January 21, 2016 After five years at the University of
Utah, Otakuye Conroy-Ben has returned to the state where she became
the first Lakota to earn a doctorate in engineering.
As an assistant professor of civil, environmental and sustainable
engineering at Arizona State University, her research interests
surround water and wastewater treatment and reuse ranging
from understanding what pollutants exist in wastewater to what adverse
effects they have and why they sometimes survive treatment efforts.
This is the first year at ASU for Conroy-Ben (whose first name
is pronounced "Oh-TOCK-oo-yay"). She earned two masters
degrees and a PhD from the University of Arizona, where her doctoral
research focused on studying endocrine changes caused by human hormones
in wastewater. She also earned a bachelors degree in chemistry
from the University of Notre Dame.
After her doctoral studies, she worked as a project engineer
at the Sanitation Districts of Los Angeles County, where she studied
odor control in wastewater treatment systems.
She returned to academia with a postdoctoral co-appointment
at the University of Arizona, where she studied metal and drug-resistant
In 2009, she was a research fellow at the National Congress
of American Indians, where she evaluated climate and renewable-energy
policy and adaptation affecting tribal nations.
Advancing research in wastewater pollutants
Conroy-Ben's research quantifying organic pollutants found in
sewage and wastewater-impacted water that have been proven to have
adverse effects on animals, including the feminization of male fish.
Disturbingly, sometimes these pollutants (a new class of androgens
that her team discovered) have been detected at low levels in drinking
water, Conroy-Ben said.
Another project looked at understanding a specific communitys
drug usage or abuse trends by using sewage as a dilute urine sample.
Focused on Salt Lake County, she was able to identify that prescription
pain medications were more prevalent in affluent suburbs, while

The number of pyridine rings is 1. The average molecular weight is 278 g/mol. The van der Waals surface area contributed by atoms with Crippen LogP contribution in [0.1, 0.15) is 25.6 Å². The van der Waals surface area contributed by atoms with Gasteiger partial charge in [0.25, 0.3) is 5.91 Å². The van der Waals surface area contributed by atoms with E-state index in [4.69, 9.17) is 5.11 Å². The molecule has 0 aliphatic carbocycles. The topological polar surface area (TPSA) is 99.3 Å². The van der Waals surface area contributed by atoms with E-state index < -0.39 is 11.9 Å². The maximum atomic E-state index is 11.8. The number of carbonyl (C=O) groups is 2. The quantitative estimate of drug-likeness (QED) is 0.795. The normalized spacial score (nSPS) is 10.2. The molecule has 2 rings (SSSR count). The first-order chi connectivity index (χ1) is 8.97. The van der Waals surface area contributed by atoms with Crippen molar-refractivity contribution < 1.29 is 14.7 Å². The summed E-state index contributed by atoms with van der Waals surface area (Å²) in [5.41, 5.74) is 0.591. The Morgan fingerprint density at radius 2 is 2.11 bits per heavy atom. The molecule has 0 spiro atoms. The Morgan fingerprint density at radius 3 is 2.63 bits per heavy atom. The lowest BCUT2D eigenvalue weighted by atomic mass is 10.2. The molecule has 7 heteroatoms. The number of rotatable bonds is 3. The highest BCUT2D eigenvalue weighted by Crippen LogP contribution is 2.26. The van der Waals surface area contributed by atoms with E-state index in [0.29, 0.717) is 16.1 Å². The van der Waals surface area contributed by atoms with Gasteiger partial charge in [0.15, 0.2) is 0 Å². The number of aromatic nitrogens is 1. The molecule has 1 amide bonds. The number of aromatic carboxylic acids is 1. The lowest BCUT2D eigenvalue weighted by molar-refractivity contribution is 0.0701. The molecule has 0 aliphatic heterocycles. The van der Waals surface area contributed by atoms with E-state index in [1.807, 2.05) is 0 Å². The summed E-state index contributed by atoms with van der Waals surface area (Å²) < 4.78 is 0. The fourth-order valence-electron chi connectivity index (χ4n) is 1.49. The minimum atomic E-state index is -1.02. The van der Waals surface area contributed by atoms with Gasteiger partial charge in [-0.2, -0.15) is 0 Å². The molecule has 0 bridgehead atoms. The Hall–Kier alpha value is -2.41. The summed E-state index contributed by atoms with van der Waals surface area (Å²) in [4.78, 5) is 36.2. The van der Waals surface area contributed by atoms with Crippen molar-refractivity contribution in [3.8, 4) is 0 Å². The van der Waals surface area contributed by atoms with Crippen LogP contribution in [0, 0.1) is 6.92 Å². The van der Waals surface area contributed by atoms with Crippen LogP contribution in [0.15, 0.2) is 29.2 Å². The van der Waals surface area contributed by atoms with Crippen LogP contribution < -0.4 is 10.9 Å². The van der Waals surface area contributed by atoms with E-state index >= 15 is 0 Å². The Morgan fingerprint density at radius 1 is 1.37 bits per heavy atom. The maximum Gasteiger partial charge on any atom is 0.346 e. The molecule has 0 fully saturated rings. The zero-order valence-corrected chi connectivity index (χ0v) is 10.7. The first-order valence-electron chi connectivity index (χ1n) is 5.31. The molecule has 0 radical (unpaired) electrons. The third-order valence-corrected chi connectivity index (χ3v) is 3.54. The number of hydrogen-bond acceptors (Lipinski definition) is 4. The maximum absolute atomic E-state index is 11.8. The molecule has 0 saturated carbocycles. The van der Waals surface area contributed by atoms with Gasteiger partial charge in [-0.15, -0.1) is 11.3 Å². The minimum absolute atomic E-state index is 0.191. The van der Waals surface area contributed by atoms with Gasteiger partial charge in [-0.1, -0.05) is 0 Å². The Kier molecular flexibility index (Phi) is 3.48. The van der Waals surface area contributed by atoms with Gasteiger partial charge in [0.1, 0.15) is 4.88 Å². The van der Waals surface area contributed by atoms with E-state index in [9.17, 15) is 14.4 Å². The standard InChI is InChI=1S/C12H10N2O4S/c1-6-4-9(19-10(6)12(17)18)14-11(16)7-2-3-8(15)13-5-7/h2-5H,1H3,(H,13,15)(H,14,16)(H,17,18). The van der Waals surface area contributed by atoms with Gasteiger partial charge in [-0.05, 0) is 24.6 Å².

methamphetamine abuse was inversely proportional to neighborhoods
where the population lacks educational training.
As a faculty member in the Ira A. Fulton Schools of Engineering
at ASU, Conroy-Ben aims to build on these efforts by starting a
research lab that allows certified work with bacteria and controlled
Mentoring minority populations
Conroy-Ben has a passion for working with Native American and
female students to build their presence in engineering.
She was born on the Pine Ridge Indian Reservation in South Dakota,
annually one of the most impoverished places in the United States.
In high school, a physics teacher exposed her to the American
Indian Science and Engineering Society (AISES), which helped her
to channel her prowess in mathematics toward engineering. Decades
later she became an officer on AISES Board of Directors.
While an undergraduate at the University of Notre Dame, Conroy-Ben
did not encounter a single female or minority faculty member in
her science curriculum and had no female faculty members in her
environmental engineering doctoral program.
Female faculty and faculty of color in STEM are severely
lacking at institutions of higher education across the country,
Conroy-Ben said. In addition to an excellent environmental
engineering program and faculty, I came to ASU because of the opportunities
to work with under-represented students in STEM."
Conroy-Ben found her way to academic success regardless, but
she says working with a female or minority mentor would have made
the path to success easier.
I want to continue to mentor students who want an excellent
research experience and are willing to work hard, Conroy-Ben
She is married to Colin Ben, a researcher in ASUs Center
for Indian Education and a doctoral student in Educational Leadership
and Policy at the University of Utah.